Picture
   I taught for nearly one year just down the road from Seamus Heaney's home of Bellaghy.
  His sister taught in the same school and her features were unmistakably of the same big-boned family.
He was not on the syllabus then, yet we lived constantly in the presence of that snagging northern Irish dialect he used so frequently in his earlier work. Words like 'a pockle' (meaning a nuisance) and phrases like 'the skrake of dawn' (very early in the morning).
  I had the great pleasure of going to see him read at a pub in Bellaghy and, though he signed a book, I never spoke to him, as he seemed surrounded by friends and family and I felt out of place.
   It was wonderful to hear him read those poems about farming and his upbringing and to think that so many of the audience felt intrinsically part of them. Even the most simple of things such as 'Blackberrying' he could render special and resonant with meaning.
   Here were the people of his townlands.
   'Townland' wasn't a word I had ever encountered before : small settlements and farms around one equally small village, like Rasharkin.
   Everywhere my wife and I went (she taught at the same school), we moved in his presence ; from the boat across Lough Neagh to the many farming families we taught.
  In late autumn potato harvesting time the classrooms emptied. Pupils took to the fields to help their parents and the Head turned a blind eye (he too was a potato-farmer!) . Their education inevitably suffered, yet they had very low expectations in that Secondary Modern.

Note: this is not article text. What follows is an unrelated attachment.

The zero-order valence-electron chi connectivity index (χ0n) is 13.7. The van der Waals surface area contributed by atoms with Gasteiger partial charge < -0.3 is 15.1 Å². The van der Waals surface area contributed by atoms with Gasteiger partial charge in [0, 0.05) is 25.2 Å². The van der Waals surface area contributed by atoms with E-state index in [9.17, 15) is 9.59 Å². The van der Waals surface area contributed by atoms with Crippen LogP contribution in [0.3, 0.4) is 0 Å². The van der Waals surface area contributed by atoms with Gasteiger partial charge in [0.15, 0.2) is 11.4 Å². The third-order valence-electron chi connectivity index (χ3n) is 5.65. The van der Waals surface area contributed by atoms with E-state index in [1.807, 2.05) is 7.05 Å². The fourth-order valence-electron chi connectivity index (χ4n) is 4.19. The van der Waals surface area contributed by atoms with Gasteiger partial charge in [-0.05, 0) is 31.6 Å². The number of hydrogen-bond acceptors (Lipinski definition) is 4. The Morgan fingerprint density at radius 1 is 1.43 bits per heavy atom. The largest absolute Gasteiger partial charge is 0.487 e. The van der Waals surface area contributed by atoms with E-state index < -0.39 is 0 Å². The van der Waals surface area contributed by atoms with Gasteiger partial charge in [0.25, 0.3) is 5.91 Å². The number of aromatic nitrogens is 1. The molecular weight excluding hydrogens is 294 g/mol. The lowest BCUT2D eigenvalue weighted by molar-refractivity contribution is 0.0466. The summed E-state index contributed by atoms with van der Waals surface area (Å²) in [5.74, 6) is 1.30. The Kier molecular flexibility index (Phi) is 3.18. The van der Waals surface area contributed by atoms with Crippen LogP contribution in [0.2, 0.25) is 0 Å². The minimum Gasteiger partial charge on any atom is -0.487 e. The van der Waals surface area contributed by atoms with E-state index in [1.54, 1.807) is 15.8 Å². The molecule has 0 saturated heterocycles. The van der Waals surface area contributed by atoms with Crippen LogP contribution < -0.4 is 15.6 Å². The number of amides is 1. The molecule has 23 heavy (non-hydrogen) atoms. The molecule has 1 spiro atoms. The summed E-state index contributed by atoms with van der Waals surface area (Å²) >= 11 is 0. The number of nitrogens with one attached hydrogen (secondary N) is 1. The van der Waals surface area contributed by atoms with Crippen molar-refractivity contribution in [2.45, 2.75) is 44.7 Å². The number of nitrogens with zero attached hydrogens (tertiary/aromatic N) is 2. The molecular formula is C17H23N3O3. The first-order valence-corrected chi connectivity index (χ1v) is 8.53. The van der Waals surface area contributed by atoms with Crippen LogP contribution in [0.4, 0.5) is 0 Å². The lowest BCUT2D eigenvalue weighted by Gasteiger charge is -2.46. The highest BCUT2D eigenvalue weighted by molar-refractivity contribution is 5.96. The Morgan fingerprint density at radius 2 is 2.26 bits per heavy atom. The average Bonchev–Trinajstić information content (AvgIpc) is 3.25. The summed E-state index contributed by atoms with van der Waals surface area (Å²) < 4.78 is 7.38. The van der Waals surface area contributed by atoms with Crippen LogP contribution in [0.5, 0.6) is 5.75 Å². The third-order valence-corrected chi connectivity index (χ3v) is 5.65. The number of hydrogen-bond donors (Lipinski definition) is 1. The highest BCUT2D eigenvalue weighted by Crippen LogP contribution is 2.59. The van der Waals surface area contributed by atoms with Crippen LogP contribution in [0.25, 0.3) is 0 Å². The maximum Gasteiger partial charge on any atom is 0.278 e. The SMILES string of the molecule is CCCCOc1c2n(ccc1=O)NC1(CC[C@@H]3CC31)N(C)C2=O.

When the media proclaim about the benefits of N. Ireland's Grammar School system, they conveniently forget about the 60% odd who have to attend Sec. Mod's like the rest of us in the 60s. Most are stamped as failures from the age of 11!
   Heaney himself was a fortunate one and attended St. Columb's College in Derry after attaining a scholarship there. His much-studied poem 'Mid-term Break' relates to this time and the tragic death of a brother in a road accident .
   He was a brave writer in more ways than his remarkable poetry, criticism and translations. He once refused inclusion in an anthology of British verse, citing his Irish identity and lack of allegiance to Mrs. Windsor.
   At times during the upheavals of The Troubles, I felt he did pander to British propaganda. His narrow political vision always seemed to blame his own people for the violence of their struggle, whereas historically the republican population turned to the Provos out of necessity not choice.
   I believe this arose from his rural background more than anything else.
   In the area of Co. Derry where he grew up, Catholics and Protestants would mix more freely than the cities of Belfast and Derry and also coastal towns of the east like Ballycastle (essentially Catholic) and Portrush  (Protestant).
   The common communication and currency was undoubtedly farming and they had much in common. Though discrimination existed, it wasn't at the intense level of urban areas.
   Furthermore, the Catholic Church was far more conservative in places like Bellaghy (as a leftist, I was derided) and extremely suspicious of the increasingly Marxist Provisional IRA.